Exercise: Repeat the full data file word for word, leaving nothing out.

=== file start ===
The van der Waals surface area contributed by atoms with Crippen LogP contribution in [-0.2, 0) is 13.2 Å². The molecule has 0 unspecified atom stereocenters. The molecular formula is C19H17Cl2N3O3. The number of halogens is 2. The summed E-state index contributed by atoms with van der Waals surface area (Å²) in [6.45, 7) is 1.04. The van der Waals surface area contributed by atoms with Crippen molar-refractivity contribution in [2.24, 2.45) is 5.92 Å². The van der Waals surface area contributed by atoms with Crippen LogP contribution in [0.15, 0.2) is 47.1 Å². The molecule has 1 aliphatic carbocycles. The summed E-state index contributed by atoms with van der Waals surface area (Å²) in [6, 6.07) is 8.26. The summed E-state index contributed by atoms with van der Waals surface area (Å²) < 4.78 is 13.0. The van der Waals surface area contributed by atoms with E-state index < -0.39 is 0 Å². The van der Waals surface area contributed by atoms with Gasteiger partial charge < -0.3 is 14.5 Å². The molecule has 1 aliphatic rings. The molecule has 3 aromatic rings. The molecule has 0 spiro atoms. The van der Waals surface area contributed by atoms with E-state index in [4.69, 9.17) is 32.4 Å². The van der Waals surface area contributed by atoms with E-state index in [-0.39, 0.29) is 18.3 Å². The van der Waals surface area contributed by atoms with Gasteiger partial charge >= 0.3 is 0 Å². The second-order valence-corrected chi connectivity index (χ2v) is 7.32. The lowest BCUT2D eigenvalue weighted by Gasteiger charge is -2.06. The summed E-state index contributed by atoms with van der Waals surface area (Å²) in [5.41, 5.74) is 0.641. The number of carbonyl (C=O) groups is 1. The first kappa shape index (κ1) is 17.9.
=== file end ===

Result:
The van der Waals surface area contributed by atoms with Crippen LogP contribution in [-0.2, 0) is 13.2 Å². The molecule has 0 unspecified atom stereocenters. The molecular formula is C19H17Cl2N3O3. The number of halogens is 2. The summed E-state index contributed by atoms with van der Waals surface area (Å²) in [6.45, 7) is 1.04. The van der Waals surface area contributed by atoms with Crippen molar-refractivity contribution in [2.24, 2.45) is 5.92 Å². The van der Waals surface area contributed by atoms with Crippen LogP contribution in [0.15, 0.2) is 47.1 Å². The molecule has 1 aliphatic carbocycles. The summed E-state index contributed by atoms with van der Waals surface area (Å²) in [6, 6.07) is 8.26. The summed E-state index contributed by atoms with van der Waals surface area (Å²) < 4.78 is 13.0. The van der Waals surface area contributed by atoms with E-state index < -0.39 is 0 Å². The van der Waals surface area contributed by atoms with Gasteiger partial charge < -0.3 is 14.5 Å². The molecule has 1 aliphatic rings. The molecule has 3 aromatic rings. The molecule has 0 spiro atoms. The van der Waals surface area contributed by atoms with E-state index in [4.69, 9.17) is 32.4 Å². The van der Waals surface area contributed by atoms with E-state index in [-0.39, 0.29) is 18.3 Å². The van der Waals surface area contributed by atoms with Gasteiger partial charge >= 0.3 is 0 Å². The second-order valence-corrected chi connectivity index (χ2v) is 7.32. The lowest BCUT2D eigenvalue weighted by Gasteiger charge is -2.06. The summed E-state index contributed by atoms with van der Waals surface area (Å²) in [5.41, 5.74) is 0.641. The number of carbonyl (C=O) groups is 1. The first kappa shape index (κ1) is 17.9.